US Elections: A God Damned Circus:
I’m just going to come straight out with it, US elections are a god damned circus.
I mean, there are a whole lot of crazy elements to politics all over the world. But being an Australian living in the US in the lead up to a presidential election is like living on another planet, with unfathomable amounts of money being spent left and right, and young girls in red blue and white screaming at you that “FREEDOM ISN’T FREE!”
Image Source: Donkey Hotey
Unlike other countries, the US has no rules on how early a candidate can start campaigning for an election and no limit on how much they can spend, meaning with travelling, advertising, the hiring of workers and what not, over a two year period a candidate can spend up to 1 billion dollars on their campaign alone.
The Super PACs
Speaking of money, Super PACs are super strange. They are a reasonably new type of committee that arose in 2010. Technically known as independent expenditure-only committees, super PACs raise unlimited sums of money from corporations, unions, associations and individuals and then spend said unlimited sums of money to advocate for or against political candidates.
The Lack Of Voting
Voting is optional in the US, which took a while for me to get my head around having come from Australia, where you will cop a nice fine if you don’t put your ballot paper in the big box on Election Day.
In the US it seems to be that because voting is instead optional, less people show up to the ballots. Only voted in the 2014 midterm elections, the lowest turnout since 1987. Apparently this is because of America’s uniquely difficult electoral system, fear of corruption, and Americans just generally feeling like it’s pointless because they believe nothing gets done regardless of if they vote or not.
The Strange Systems
First of all it’s very strange to me that US elections take so long, like up to five whole months. Secondly, the nominee with the most votes doesn’t even necessarily win. Instead of selecting a president based on how many votes they receive, the Founding Fathers established the Electoral College, where each state gets the same number of electors as it has Congressmen and Senators. In the end, whoever receives 270 Electoral College votes or more wins.
Related Content: Explaining The Caucus System
The Campaigns and Rallies
Image Source: Youthareawesome
The lengths candidates go to, and the things they say during the election period are astonishing. If these people weren’t being put to the masses as the best the country has to offer, the following content could be viewed as absolutely hilarious.
And let’s just wrap it up with the time you , but were confused as to if you were witnessing a video of real life, or if she was suddenly going to yell out “April fools” and it would all finally make sense. Also, we cannot forget
The Two Party Set Up
Image Source: Chris Hedges
Having to vote for the lesser of two evils is a longstanding complaint in the US. As I have made very clear, the system of the US is a strange one, considering most of the democracies of the world have more than two parties that play a more meaningful role than any third party in the US over the last century. You’re not interested in the Democrat or Republican nominees? Well outside of that, the truth is as a voter you don’t really have any other meaningful choice to make.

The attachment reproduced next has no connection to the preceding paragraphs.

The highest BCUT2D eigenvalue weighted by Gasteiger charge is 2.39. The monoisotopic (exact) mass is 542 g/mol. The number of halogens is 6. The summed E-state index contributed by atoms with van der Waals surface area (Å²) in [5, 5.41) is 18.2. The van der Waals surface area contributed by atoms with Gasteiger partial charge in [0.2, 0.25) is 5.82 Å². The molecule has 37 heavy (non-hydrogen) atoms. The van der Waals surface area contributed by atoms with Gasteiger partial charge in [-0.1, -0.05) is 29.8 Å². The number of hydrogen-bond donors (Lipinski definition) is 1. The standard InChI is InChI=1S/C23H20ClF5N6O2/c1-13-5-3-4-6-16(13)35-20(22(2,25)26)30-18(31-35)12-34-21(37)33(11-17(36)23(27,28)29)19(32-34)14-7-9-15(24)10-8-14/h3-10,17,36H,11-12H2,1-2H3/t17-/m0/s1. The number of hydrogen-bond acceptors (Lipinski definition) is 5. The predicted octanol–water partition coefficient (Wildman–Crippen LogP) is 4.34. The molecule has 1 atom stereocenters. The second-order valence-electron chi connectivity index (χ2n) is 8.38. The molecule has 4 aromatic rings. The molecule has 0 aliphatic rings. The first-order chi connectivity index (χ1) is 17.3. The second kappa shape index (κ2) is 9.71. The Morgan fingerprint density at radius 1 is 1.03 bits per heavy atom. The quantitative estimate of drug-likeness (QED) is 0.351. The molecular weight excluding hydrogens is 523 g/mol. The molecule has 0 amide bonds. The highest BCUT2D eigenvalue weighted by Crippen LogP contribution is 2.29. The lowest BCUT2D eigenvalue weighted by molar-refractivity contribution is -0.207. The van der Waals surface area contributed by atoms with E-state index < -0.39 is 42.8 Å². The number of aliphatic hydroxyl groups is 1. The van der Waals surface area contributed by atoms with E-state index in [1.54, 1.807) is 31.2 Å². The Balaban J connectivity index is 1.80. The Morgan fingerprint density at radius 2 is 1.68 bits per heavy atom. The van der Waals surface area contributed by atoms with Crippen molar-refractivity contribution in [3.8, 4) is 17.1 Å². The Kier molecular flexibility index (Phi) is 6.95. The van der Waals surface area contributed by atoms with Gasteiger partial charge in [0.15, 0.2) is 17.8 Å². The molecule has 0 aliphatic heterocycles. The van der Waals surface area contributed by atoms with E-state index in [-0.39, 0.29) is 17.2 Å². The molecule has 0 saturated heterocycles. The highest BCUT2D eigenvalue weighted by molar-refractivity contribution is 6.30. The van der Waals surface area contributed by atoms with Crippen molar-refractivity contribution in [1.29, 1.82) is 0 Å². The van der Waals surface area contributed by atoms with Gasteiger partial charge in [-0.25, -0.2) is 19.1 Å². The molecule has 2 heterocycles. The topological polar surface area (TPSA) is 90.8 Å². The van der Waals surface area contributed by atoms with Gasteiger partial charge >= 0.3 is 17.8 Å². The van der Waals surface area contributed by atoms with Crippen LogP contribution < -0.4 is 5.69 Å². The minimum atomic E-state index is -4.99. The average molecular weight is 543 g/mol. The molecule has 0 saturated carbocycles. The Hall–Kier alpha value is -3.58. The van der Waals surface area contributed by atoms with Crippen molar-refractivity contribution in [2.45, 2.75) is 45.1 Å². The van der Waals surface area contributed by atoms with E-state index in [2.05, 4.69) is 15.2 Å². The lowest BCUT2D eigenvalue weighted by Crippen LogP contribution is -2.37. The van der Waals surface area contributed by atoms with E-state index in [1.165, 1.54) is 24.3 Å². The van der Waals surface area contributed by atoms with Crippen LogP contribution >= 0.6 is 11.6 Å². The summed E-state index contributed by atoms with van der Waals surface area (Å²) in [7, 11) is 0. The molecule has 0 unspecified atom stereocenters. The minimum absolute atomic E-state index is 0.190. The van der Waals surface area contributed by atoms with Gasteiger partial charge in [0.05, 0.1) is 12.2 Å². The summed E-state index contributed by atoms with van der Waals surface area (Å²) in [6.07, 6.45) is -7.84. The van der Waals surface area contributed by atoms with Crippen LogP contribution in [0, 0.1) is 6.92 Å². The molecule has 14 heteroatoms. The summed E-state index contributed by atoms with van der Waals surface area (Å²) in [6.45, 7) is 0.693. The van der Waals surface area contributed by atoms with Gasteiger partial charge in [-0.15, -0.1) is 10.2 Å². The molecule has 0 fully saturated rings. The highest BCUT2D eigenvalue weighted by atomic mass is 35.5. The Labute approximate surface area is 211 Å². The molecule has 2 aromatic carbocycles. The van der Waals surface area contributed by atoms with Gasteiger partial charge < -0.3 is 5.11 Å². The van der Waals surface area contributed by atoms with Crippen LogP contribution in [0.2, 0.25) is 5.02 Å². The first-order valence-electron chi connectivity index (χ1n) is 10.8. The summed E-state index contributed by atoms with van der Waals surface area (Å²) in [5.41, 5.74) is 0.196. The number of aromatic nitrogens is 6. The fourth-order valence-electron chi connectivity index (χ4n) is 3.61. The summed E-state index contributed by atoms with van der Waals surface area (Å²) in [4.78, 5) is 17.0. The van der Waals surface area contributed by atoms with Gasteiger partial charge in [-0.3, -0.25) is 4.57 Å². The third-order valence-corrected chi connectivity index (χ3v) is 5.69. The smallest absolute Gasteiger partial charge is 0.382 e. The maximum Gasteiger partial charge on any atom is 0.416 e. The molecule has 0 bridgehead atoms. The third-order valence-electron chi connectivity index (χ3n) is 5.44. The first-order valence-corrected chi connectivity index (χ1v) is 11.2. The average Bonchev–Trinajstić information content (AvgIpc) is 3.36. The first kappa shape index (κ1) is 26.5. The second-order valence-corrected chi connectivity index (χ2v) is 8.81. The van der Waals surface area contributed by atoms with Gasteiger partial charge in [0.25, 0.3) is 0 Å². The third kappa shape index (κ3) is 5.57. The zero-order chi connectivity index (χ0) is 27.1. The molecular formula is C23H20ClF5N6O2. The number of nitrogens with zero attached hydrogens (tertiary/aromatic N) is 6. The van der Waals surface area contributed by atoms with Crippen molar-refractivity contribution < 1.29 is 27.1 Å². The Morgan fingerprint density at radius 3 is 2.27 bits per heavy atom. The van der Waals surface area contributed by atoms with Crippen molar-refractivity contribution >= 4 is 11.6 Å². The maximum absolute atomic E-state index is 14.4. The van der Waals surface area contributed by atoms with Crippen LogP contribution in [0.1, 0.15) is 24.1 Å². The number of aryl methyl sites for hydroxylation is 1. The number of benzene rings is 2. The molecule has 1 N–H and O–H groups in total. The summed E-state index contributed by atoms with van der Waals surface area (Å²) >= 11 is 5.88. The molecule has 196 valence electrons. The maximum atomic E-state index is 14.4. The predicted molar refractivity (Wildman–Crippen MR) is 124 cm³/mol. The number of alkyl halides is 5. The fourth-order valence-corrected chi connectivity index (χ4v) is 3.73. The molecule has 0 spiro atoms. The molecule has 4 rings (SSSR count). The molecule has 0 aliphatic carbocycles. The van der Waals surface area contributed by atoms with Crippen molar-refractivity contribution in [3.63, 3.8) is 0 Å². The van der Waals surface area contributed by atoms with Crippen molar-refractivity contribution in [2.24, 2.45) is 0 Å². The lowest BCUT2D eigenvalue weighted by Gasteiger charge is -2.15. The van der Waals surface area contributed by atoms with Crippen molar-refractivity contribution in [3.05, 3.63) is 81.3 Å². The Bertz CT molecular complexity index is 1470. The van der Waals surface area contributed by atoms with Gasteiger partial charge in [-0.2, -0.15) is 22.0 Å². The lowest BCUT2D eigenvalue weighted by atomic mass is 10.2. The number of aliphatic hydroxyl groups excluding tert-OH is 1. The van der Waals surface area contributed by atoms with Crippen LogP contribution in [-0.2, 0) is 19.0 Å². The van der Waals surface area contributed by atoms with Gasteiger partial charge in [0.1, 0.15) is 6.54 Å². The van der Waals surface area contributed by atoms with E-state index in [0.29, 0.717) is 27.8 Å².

The Crazy Caucuses
Image Source: Eagle cartoons
States have two ways of collecting their party members’ votes when choosing a presidential candidate, primaries and caucuses. A primary being when people show up to a polling place and vote by ballot, and a caucus.
Caucuses are best described as events that includes hours of debate, and while they don’t exist solely in the US, it originated here. The term is used to discuss the procedures used by some states (such as Iowa and Texas) to select presidential nominees.
The Coin Toss
Now I can’t give the US all the credit for this one because apparently a number of countries use this party trick to decide on a tied result in politics. But in a handful of US Democratic caucus precincts this year, a delegate was awarded with a coin toss. According to an obscure Democratic rule, a coin flip can be called upon if a result is a tie. Go figure.
The Card Game
Not to mention the trick to be used in Nevada Caucuses. In case of a tie, the winner will be selected through a card game. A single card will be randomly picked from a card deck, and the candidate with the higher card wins. What a nice way to decide the destiny of a nation.
The Redskin Rule
Image Source: Keith Allison
Want to know how football outcomes predict the US Presidential Election? The Redskin Rule. Proving US Elections are actually a sport, the Redskins Rule is the result of politics producing superstitions. Basically, if the Washington Redskins lose in their final home game before the presidential vote, the incumbent will lose. Because you know, we want to leave the decision on who will lead the country up to a sporting team.
The Set Election Day Itself (Tuesday)
Want to know why Election Day is a Tuesday? Because back in 1845 the US was largely an agrarian society and farmers often needed a full day to travel by horse drawn carts to the county seat to vote. Tuesday is Election Day because it didn’t interfere with the Biblical Sabbath or with market day which was often on a Wednesday. Old habits die hard, apparently.
Follow us on Facebook
XpatNation is a Social News and Lifestyle magazine, focusing on the insights and experiences of ex-patriots living in The United States. XpatNation brings together the voices, thoughts, perceptions and experiences of the people of the world who have made the USA their home. Using their insight and unique understanding of the global world we live in to discuss culture, lifestyle, Geo politics and the day to day on-goings of this proud and powerful nation.